Plants recognize their siblings

Plants recognize their siblings, biologists discover:



Plants recognize their siblings, biologists discover

Plants recognize their siblings, biologists discover

The next time you venture into your garden armed with plants, consider who you place next to whom. It turns out that the docile garden plant isn’t as passive as widely assumed, at least not with strangers. Researchers at McMaster University have found that plants get fiercely competitive when forced to share their pot with strangers of the same species, but they’re accommodating when potted with their siblings.

The study appears today in the Royal Society journal Biology Letters.

“The ability to recognize and favour kin is common in animals, but this is the first time it has been shown in plants” said Susan Dudley, associate professor of biology at McMaster University in Hamilton, Canada. “When plants share their pots, they get competitive and start growing more roots, which allows them to grab water and mineral nutrients before their neighbours get them. It appears, though, that they only do this when sharing a pot with unrelated plants; when they share a pot with family they don’t increase their root growth. Because differences between groups of strangers and groups of siblings only occurred when they shared a pot, the root interactions may provide a cue for kin recognition.”

Though they lack cognition and memory, the study shows plants are capable of complex social behaviours such as altruism towards relatives, says Dudley. Like humans, the most interesting behaviours occur beneath the surface.

Dudley and her student, Amanda File, observed the behavior in sea rocket (Cakile edentula), a member of the mustard family native to beaches throughout North America, including the Great Lakes.

So should gardeners arrange their plants like they would plan the seating at a dinner party?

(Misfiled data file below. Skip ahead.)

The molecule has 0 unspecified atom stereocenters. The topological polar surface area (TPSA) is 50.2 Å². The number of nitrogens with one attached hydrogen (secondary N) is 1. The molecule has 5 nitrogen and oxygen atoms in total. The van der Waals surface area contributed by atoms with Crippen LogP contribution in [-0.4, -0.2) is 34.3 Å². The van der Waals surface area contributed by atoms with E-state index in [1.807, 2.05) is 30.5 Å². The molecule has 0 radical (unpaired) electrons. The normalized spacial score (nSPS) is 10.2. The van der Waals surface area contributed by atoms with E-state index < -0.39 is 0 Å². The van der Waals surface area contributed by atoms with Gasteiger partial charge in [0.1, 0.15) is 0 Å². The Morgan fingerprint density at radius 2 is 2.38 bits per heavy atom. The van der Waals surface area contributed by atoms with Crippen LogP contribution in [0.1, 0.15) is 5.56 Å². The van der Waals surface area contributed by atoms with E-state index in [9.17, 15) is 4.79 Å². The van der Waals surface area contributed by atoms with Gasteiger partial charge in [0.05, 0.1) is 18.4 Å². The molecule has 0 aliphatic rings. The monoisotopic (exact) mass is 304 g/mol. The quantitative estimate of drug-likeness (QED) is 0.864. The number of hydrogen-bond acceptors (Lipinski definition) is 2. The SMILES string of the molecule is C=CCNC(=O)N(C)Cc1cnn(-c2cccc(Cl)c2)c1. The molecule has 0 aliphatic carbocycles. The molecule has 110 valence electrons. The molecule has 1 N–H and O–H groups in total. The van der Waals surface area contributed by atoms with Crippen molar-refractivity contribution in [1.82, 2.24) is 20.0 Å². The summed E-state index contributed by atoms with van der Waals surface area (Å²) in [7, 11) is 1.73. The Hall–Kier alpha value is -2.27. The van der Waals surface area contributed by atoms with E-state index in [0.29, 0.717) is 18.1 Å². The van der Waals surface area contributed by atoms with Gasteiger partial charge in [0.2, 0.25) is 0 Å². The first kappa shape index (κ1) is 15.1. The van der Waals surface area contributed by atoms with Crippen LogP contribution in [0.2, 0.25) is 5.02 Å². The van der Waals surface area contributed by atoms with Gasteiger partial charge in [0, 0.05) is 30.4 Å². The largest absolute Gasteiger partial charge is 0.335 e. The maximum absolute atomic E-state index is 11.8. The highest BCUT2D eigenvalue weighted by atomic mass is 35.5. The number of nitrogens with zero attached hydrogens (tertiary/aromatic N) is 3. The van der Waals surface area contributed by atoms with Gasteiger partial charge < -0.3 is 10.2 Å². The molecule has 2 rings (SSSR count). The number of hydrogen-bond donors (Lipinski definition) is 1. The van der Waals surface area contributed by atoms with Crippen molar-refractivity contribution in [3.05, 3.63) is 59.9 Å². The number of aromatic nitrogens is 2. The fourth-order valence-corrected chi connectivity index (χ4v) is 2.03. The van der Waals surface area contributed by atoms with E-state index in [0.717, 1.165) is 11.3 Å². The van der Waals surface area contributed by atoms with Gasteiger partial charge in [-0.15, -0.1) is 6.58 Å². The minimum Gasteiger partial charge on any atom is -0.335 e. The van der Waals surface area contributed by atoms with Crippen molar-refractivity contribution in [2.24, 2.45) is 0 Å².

“Gardeners have known for a long time that some pairs of species get along better than others, and scientists are starting to catch up with why that happens,” says Dudley. “What I’ve found is that plants from the same mother may be more compatible with each other than with plants of the same species that had different mothers. The more we know about plants, the more complex their interactions seem to be, so it may be as hard to predict the outcome as when you mix different people at a party.”



Plants Energy Through Quantum Entanglement

Plants Energy Through Quantum Entanglement:

Plants Energy Through Quantum Entanglement

Plants Energy Through Quantum Entanglement


Biophysical theorize that plants exploit the mysterious world of quantum entanglement in photosynthesis . The evidence to date has been purely circumstantial, but now scientists have discovered a characteristic of plants that can not be explained by classical physics .

They are like mini -computers, quantum capable of scanning all possible options in order to choose the most efficient paths or solutions . For plants, this means the ability to make the most of the energy they receive and then deliver that energy from leaves with almost perfect efficiency.

The theory is that plants have light collection macromolecules in cells that can transfer their energy through molecular vibrations – vibrations that have no equivalent in classical physics .

In the new study , researchers at UCL identified a specific feature in biological systems that can only be predicted by quantum physics. The team learned that the energy transfer in light-harvesting macromolecules is facilitated by specific vibrational motions of the chromophore . Quantum effects improve the efficiency of plant photosynthesis in a way that classical physics can not afford.

WiFi Kills House Plants

WiFi Kills House Plants:


WiFi Kills House Plants

WiFi Kills House Plants


Are you slowly killing your houseplants? Probably! But there might be a reason (other than neglect) why they’re all yellow and wilty: your Wi-Fi router.

An experiment by a handful of high school students in Denmark has sparked some serious international interest in the scientific community.

Five ninth-grade girls at Hjallerup School in North Jutland, Denmark, noticed they had trouble concentrating after sleeping with their mobile phones at their bedsides. They tried to figure out why. The school obviously doesn’t have the equipment to test human brain waves, so the girls decided to do a more rudimentary experiment.

They placed six trays of garden cress seeds next to Wi-Fi routers that emitted roughly the same microwave radiation as a mobile phone. Then they placed six more trays of seeds in a separate room without routers. The girls controlled both environments for room temperature, sunlight and water.

After 12 days, they found the garden cress seeds in the routerless room had exploded into bushy greenery, while the seeds next to the Wi-Fi routers were brown, shriveled, and even mutated. See for yourself:
Photo by Kim Horsevad

Teacher Kim Horsevad told the Daily Dot that her students did the test twice with the same results. She was quick to point out that while the students did the experiment to test only one variable to the best of their ability, it is a high school experiment and this isn’t a professional study…